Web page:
- Mood: Calm building to excitement
- Themes: Indian Classical Music, World Famous Musicians
- Tempo: medium to fast
- Genre/Style: Indian classical music
Although you may not always hear them, many diverse styles of music have lasted for generations and are a part of rich cultural traditions. Classical music and traditional music from all over the world play important roles in music education and shape how musicians grow and how a region’s popular music sounds.
In this spotlight we explore a selection performed by Ravi Shankar. Not only was he a treasured musician in the Indian classical music tradition, but he became a worldwide ambassador for Indian classical music while educating the public on the basics of Indian classical music and sharing this rich musical experience with the world. His musical influence even had a lasting impact on western popular music in the 1960s.
“Sindhi-Bhairavi” is a raga that was performed by Ravi Shankar on his 1968 album The Sounds of India. In this album, Ravi Shankar gives a brief introduction on how the piece is played and what its rhythmic structure sounds like to help guide the listener.
As Ravi Shankar explained in his essay, “On Appreciation of Indian Classical Music,”* Indian classical music is based on melody and rhythm. This differs from western music, which focuses on chords, key changes, and the interaction between multiple instrument lines that creates harmonies. Shankar explained that the music system of Raga Sangeet is around two thousand years old and has roots in the Vedic Hymns of the Hindu temples, like western classical music has roots in religious chants from the Catholic church. The classical music of India also varies from the North to South of the subcontinent.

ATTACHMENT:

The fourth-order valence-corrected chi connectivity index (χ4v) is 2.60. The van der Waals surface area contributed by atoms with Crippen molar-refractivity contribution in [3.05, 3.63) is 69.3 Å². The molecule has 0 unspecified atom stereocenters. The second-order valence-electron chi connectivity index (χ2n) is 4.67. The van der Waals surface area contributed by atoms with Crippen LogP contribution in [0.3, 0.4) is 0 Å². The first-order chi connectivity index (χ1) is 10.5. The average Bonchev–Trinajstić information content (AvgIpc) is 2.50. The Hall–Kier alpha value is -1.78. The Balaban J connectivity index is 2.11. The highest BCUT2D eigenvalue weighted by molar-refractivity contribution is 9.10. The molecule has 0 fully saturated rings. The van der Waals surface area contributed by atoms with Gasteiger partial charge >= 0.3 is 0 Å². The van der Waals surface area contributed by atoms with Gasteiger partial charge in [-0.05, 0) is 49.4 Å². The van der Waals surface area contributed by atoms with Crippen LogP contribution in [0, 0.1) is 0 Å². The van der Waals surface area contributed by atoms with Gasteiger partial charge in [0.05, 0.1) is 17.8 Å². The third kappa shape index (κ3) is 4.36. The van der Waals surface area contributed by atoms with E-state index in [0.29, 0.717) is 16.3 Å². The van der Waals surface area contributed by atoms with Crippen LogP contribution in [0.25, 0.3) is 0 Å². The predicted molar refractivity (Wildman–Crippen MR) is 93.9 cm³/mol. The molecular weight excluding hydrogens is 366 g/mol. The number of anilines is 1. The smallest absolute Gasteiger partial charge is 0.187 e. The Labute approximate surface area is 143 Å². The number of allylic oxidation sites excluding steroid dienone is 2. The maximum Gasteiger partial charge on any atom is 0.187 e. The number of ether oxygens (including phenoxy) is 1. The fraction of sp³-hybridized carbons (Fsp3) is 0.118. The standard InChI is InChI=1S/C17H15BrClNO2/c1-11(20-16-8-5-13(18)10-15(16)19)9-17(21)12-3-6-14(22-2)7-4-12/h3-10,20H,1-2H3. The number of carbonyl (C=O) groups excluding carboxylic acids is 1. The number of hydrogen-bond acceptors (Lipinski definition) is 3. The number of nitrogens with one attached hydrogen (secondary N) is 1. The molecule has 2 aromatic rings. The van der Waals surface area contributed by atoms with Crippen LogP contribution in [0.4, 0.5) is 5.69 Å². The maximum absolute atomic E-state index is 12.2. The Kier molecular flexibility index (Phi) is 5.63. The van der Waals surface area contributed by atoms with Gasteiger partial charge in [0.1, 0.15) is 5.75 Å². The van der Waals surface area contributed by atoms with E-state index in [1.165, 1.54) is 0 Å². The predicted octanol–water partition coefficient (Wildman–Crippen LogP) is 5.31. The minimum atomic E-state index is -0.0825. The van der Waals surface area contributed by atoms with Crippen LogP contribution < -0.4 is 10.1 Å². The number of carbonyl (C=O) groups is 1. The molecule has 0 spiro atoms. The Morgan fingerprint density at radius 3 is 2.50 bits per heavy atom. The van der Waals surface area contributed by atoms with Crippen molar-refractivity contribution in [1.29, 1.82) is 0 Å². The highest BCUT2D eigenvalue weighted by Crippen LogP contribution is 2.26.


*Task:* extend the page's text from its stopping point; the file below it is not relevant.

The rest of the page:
Listening to this recording will give you just a small taste of Indian classical music. This recording could go well with a collection of songs of Indian classical music or songs that are performed by world famous musicians.
Theme: This song would fit well into an Indian Classical Music or World Famous Musician theme.Other complementary songs may include “Chase,” “Shankar: Concerto For Sitar and Orchestra No. 1: III. Raga Adana,” and “Within You Without You.”
Encourage the group to reminisce about whether they ever traveled to India, or have ever watched a performance by Ravi Shankar. Invite the group to share whether they ever learned how to play an instrument, or took a music appreciation class before.
Discuss: Invite the group to discuss the styles of music they have heard before and enjoyed.
Compare and contrast: Listen to a western classical piece. Explore the difference between the focus on the melody instrument – the sitar – in the raga and the focus on harmony, with the combination of strings in the western classical music.
Musical engagement: Listen to Ravi Shankar’s composition Shankar: Concerto For Sitar and Orchestra No. 1: III. Raga Adana and compare it with the traditional raga.
* Shankar, R. (n.d.). On Appreciation of Indian Classical Music. Retrieved May, 2021, from https://www.ravishankar.org/music.html
For more song spotlights, check out our full collection.